In an age of COVID-19, it is difficult for clinicians and public health officials to pivot and think about obscure infections like Pneumonic plague. However, a case of this plague occurred in Wyoming, and the local public health officials offer some insights into the clinical care of the patient as well as communicating with close contacts.
During an outbreak, normal aspects of health and public health can fall to the wayside. Now consider a pandemic. Perhaps one of the biggest concerns we, as infection preventionists and epidemiologists, had during the first 6 months of the COVID-19 pandemic, was “what about everything else? How will avoid losing sight of all the other infectious disease issues we face?”
From healthcare-associated infections to the day-to-day infectious disease threats we face, prevention and response becomes increasingly challenging during a global pandemic. That seems obvious though, right? There’s been growing discussion and presentation of the impact the COVID-19 pandemic had to public health response for non-COVID issues, such as vaccine-preventable diseases.
It will likely take years for us to understand the impact COVID-19 had on public health prevention and response, but as these examples trickle in, it will be critical to take the lessons learned. One such example is pneumonic plague. Consider how we might handle a non-COVID respiratory disease during the pandemic?
That’s exactly what happened to the Wyoming Department of Health (WDH) in September of 2021. While plague isn’t totally unknown in the United States—it’s endemic in the Four Corners [this is a region of the Southwestern United States consisting of the southwestern corner of Colorado, southeastern corner of Utah, northeastern corner of Arizona, and northwestern corner of New Mexico]—at this point in the pandemic, it felt like if something wasn’t COVID-19 we didn’t stress.
This particular review from the Centers for Disease Control and Prevention (CDC) Morbidity and Mortality Weekly Report (MMWR) reviewed the patient’s onset, negative SARS-CoV-2 antigen test, lack of travel, and interacting with two pet cats who were sick. Hospitalized for worsening symptoms and lung imaging that pointed to community-acquired pneumonia, the patient also had a respiratory panel that was negative for common viral pathogens.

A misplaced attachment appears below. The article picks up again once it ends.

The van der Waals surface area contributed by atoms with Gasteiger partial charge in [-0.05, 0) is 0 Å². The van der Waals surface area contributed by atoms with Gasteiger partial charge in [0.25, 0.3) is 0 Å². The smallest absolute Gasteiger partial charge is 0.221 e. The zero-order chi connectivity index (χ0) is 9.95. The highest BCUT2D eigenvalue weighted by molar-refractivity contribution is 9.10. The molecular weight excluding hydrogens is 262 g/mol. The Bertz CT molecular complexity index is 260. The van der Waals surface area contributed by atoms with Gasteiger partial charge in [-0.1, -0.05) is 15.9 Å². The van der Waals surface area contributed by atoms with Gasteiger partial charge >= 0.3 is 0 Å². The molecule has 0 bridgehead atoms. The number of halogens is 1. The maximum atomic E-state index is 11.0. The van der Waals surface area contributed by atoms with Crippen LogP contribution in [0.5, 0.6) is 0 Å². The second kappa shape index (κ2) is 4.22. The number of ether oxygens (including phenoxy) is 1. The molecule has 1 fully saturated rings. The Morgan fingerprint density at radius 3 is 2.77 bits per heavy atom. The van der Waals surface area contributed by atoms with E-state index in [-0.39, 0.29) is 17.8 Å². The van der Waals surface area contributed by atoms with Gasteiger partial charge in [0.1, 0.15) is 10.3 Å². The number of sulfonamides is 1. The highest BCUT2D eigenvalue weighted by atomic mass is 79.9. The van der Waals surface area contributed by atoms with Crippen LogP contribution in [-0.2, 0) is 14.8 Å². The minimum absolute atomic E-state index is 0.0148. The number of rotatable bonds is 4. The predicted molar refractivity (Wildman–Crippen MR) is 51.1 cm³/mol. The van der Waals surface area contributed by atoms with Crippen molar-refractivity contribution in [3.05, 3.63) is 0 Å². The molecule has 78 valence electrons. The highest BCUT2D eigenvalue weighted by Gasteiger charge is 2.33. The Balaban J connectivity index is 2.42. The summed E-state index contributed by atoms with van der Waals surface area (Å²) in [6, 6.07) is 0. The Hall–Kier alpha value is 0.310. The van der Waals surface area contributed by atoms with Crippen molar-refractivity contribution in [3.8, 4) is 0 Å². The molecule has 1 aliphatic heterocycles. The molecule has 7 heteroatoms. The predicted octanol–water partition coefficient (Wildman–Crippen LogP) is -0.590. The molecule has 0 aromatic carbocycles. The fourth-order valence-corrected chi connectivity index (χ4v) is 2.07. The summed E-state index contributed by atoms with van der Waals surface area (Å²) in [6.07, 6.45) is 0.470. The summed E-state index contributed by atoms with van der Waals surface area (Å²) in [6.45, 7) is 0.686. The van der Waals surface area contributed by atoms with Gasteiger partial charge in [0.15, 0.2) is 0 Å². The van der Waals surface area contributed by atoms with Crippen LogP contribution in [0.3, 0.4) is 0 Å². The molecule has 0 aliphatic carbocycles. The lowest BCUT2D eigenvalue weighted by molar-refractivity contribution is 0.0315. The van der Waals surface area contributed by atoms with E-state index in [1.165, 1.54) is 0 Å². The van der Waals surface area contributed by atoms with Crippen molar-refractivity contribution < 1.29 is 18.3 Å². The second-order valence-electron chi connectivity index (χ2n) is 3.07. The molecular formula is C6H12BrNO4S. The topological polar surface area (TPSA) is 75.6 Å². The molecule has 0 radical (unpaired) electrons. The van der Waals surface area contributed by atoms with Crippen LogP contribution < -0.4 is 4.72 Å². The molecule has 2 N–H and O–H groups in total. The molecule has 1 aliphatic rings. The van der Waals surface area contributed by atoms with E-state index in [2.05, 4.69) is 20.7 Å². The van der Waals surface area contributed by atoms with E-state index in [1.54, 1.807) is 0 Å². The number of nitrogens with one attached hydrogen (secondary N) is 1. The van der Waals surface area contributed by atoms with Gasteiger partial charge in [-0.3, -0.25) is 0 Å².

“Within 48 hours of admission, the patient required mechanical ventilation and developed sepsis. The patient was treated for pneumonia and sepsis with azithromycin, piperacillin-tazobactam, and vancomycin. Seventy-two hours after the patient was admitted to the hospital, blood and sputum cultures did not indicate a causative pathogen. Because of the patient’s history of exposure to cats that were ill, an infectious diseases specialist recommended repeating a sputum culture with Gram stain and empiric treatment with ciprofloxacin. Gram-negative bacilli were detected, and the Wyoming Public Health Laboratory subsequently confirmed Yersinia pestisas the pathogen.”
The WDH worked to identify close contacts, review local animal control and state reports, but also assess the individual’s place of residence from an environmental perspective. Ultimately, it was found that twenty-two close contacts were identified, all received post-exposure prophylaxis (PEP) within 1 week of the patient’s symptom onset. Moreover, despite the death of one of the cats with an onset of respiratory symptoms, serologic testing was negative for Y pestis.
Overall, this case and report are an important reminder of how we approach respiratory illness during a pandemic of respiratory illness. For the past 2.5 years, the sentiment has been very COVID-focused, which can easily dissuade further pursuit of non-COVID issues after it’s been ruled out.
As the authors noted, “Overlooked diagnoses of rare pathogens can lead to significant consequences. This investigation highlights challenges associated with diagnosis and treatment of an illness from a rare pathogen whose symptoms mimic those of a pandemic illness, in this case, COVID-19. Timelier diagnosis might have resulted in initiation of effective antibiotic treatment closer to disease onset and decreased illness severity and hospitalization.”